How to Prepare Meringue for Pies and Puddings

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Meringue for Pies and Puddings

When teaching high school students how to make Meringue for Pies and Puddings I have found that being the novice cooks as they are it is extremely hard for them to get this meringue correct.

I could probably write a book on the how-tos for making meringue. The information is boundless and somewhat overwhelming. There are all types of meringues.

One for pies, which is a softer meringue, then you have a hard or Swiss meringue that is used as a foundation for fruits or puddings. A cooked or Italian meringue for frostings using boiled sugar syrup.

I’m zoning in on the meringue that is used for pies and puddings. It is the basic meringue. If this one is done correctly it will be easy to get the others down pat. Here are a few things that should be followed from the start.

• Most critical in making meringue is humidity. Choose a clear, dry day.

• Eggs should be separated right from the refrigerator. COLD

• Egg whites should be beaten at room temperature. That means after separating them they should sit out for about 30 minutes.

• Beat egg whites in a glass, stainless steel, or copper bowl. Do not use an aluminum bowl. Aluminum will turn the whites grey in color.

• Do not use a plastic bowl. Plastic holds fat which will inhibit the formation of egg foam.

• Use very clean utensils.

• Make sure your hands are clean.

• When separating the eggs be careful not to break the yolk. Even the tiniest bit of yolk in the white will inhibit the formation of foam and you will end up with a soupy mess.

No matter how long you beat the eggs it will not work. Just start over.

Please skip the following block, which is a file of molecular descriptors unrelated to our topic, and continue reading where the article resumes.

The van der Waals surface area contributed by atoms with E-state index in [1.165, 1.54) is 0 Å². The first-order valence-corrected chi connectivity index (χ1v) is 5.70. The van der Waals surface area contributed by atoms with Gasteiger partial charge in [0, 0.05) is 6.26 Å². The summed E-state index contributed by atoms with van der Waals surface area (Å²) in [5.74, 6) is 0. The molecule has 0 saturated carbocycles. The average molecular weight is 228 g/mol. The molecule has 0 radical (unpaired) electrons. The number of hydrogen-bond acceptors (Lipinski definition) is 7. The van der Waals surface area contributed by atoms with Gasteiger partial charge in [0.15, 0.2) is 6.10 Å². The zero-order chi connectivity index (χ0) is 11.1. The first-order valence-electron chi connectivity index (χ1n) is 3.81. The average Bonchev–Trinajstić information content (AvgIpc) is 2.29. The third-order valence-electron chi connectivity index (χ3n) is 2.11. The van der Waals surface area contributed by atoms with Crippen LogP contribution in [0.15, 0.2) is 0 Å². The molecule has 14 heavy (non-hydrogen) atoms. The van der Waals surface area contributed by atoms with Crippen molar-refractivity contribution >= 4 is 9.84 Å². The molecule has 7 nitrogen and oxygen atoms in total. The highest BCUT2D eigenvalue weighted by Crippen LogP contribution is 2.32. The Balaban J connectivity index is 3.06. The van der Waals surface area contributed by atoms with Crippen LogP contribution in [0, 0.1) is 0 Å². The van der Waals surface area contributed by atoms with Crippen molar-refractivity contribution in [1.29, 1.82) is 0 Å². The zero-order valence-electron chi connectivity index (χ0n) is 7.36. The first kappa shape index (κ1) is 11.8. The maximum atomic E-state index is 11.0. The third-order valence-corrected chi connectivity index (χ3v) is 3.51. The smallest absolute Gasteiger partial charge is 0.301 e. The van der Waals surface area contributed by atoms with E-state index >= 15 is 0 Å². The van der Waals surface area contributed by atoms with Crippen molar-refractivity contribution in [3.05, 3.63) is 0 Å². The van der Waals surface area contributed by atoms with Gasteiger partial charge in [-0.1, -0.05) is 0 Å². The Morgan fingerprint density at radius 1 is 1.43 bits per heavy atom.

• If you are unsure of how to use the eggshell to separate the eggs use an egg separator or use your hands.

• Use superfine sugar or put regular sugar in the food processor and process until fine. Use 2 tablespoons per egg for soft meringue and 4 tablespoons for hard meringue.

Add sugar one to two tablespoons at a time. Beating after each addition.

• An easy way to tell if the sugar has dissolved is to rub a bit of the meringue between the forefinger and thumb. You should feel no sugar crystals.

• Use cream of tartar as a stabilizer for the egg whites. It should be added after the eggs are beaten to a foam.

As a rule use 1/8 teaspoon of cream of tartar for each egg. In most recipes that I checked no matter if using 2 or 4 eggs no more than a ¼ teaspoon was used for a soft meringue.

Here are the step by step pictures:

Meringue for Pies and Puddings
Meringue for Pies and Puddings

Your hands can be used as an egg separator quite easily.

Meringue for Pies and Puddings
Meringue for Pies and Puddings
Meringue for Pies and Puddings
Meringue for Pies and Puddings

Meringue for Pies and Puddings (9 – inch)

• 3 egg whites
• ¼ teaspoon cream of tartar
• ½ teaspoon vanilla
• ¼ cup of sugar Use superfine sugar or run it through the food processor

1. preheat the oven to 350 degrees.

2. In a small deep bowl, beat egg whites, cream of tartar, and vanilla at medium speed until soft peaks form, about 1 minute.

3. Add sugar 1-2 tablespoons at a time, beating at the highest speed until stiff glossy peaks form and sugar is dissolved. Rub the mixture between the forefinger and thumb to make sure all the sugar has dissolved.

4. Spoon meringue over hot filling; spread to the edge of the crust to prevent shrinkage during baking.

5. Use the back of a spoon to make swirls in the meringue. Avoid peaks because they will burn.

6. Bake at 350 degrees for about 15 – 20 minutes or until golden brown.

Meringue for Pies and Puddings

Happy Cooking, The Teacher Cooks

Jennifer Dumas

My name is Jennifer! Welcome to Dinners and Dreams. My goal here is to encourage you to try out recipes you never thought you could make at home. Furthermore, I also review products that I have used in the past or currently using to make every day buying decisions easier and to ensure you get the best value for your money.

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